Still waiting on a revised traffic study, Clayton leaders didn’t vote Monday on a proposed neighborhood that would give another boost to the town’s growing population.
Wakefield Development Co. wants to build a 2,200-home subdivision, Steeplechase, on about 630 acres on the north side of town.
The town’s Planning Board has recommended approval of the development. However, the Clayton Town Council on Monday agreed to table a decision until it has a better grasp on what road improvements will be needed to accommodate increased traffic.
Wakefield Development’s traffic consultant first proposed about 60 road improvements over two phases. The town has asked the consultant to submit a revised study with additional upgrades that are more accurately tied to the development’s planned 36 phases.
Digital Access for only $0.99
For the most comprehensive local coverage, subscribe today.
Clayton Planning Director Dave DeYoung expected the revised study to come in this past week. The Town Council will next discuss Steeplechase at its work session on March 16.
When the Town Council does vote on the subdivision, a super-majority, or four of five councilmen, will have to OK the plan for it to win approval. The town has received a valid petition against Steeplechase, which is requiring the super-majority vote.
The more than two dozen people who signed the petition all live in one of two subdivisions that would adjoin Steeplechase, Smith Ridge Estates and Ole Mill Stream.
The Ole Mill Stream Homeowners Association sent its own list of petitioners, who are concerned about the future increase in traffic, among other things.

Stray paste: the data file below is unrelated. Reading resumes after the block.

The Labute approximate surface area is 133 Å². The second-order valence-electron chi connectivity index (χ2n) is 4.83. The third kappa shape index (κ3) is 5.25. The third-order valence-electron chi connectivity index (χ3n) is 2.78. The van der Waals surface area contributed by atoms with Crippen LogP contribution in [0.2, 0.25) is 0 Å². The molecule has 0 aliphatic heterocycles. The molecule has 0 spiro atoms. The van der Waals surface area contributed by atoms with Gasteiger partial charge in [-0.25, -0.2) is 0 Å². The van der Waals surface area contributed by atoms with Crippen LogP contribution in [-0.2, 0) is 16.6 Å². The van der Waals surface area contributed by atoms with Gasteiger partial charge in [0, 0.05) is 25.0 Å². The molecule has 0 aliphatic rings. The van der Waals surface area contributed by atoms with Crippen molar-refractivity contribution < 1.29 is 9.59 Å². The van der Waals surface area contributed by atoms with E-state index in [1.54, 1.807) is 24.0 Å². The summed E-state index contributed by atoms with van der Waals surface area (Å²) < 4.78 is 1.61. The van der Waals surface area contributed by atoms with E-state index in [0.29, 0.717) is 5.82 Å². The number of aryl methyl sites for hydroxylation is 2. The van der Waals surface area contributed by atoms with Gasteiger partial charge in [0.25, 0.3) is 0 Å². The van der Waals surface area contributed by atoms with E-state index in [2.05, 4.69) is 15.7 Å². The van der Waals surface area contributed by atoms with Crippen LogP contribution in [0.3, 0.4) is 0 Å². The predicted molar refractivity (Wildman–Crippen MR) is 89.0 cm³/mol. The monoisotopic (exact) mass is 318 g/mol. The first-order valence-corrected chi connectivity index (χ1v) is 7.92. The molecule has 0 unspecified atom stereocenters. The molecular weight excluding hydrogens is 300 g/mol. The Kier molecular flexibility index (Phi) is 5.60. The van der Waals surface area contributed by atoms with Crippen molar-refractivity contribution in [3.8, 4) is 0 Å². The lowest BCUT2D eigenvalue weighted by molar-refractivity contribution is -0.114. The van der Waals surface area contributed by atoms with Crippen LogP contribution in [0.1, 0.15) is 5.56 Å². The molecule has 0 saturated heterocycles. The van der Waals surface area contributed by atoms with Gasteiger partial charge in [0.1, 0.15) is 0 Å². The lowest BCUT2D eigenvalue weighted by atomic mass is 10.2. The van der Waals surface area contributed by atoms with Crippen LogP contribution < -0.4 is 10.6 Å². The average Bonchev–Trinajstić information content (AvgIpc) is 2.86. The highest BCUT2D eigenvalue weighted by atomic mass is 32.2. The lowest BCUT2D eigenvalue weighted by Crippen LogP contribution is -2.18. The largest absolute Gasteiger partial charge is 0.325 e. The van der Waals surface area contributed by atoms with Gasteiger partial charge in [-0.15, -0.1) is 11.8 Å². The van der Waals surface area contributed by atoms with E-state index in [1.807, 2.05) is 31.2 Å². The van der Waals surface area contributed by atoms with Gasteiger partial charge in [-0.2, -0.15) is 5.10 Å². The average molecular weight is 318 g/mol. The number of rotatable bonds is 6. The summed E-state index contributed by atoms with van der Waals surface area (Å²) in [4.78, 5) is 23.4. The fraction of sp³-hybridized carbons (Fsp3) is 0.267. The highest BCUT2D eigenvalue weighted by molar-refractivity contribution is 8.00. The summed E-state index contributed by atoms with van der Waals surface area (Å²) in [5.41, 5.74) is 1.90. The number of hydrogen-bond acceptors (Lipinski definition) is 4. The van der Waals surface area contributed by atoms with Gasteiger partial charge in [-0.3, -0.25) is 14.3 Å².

Ole Mill Stream resident Mark Altman, who has repeatedly asked Clayton leaders to take their time in considering Steeplechase, said he’s not against growth, but it has to be smart growth.
“I’ve seen Wake Forest explode and northern Durham explode,” Altman said.
“I would implore you to have a little wake-up call with Steeplechase,” he added. “Those types of developments will keep on coming.”
In recent weeks, neighbors like Altman have packed town meetings to oppose aspects of the subdivision. Wakefield Development has worked with the town to alter parts of its proposal to try to ease neighbors’ fears.
For instance, after neighbors complained that Steeplechase, with an average of four houses per acre, was too dense, Wakefield Development moved one of its densest phases – a section of town homes – further away from the neighboring subdivisions.
Wakefield Development also cut two of four proposed connections to streets in Smith Ridge Estates and Ole Mill Stream. Neighbors were worried that Steeplechase residents would use their streets as a cut-through.
The two remaining street connections are now likely to be access points for first responders only. However, Smith Ridge Estate residents have remained adamant that they don’t want any connections, even if the access is available only to first responders.
Town of Clayton staffers want the connections from Steeplechase to Smith Ridge Estates and Ole Mill Stream, which currently have just one way in and out. Wakefield Development’s land specialist, Clayton resident Kem Ard, has said the company is willing to cut the emergency connections. But the Town Council will decide whether to require them.
Altman, the Ole Mill Stream resident, has also asked that Wakefield Development widen a proposed buffer between Steeplechase and his subdivision. Ard said the company will consider his request.
Dunn: 919-553-7234, Ext. 104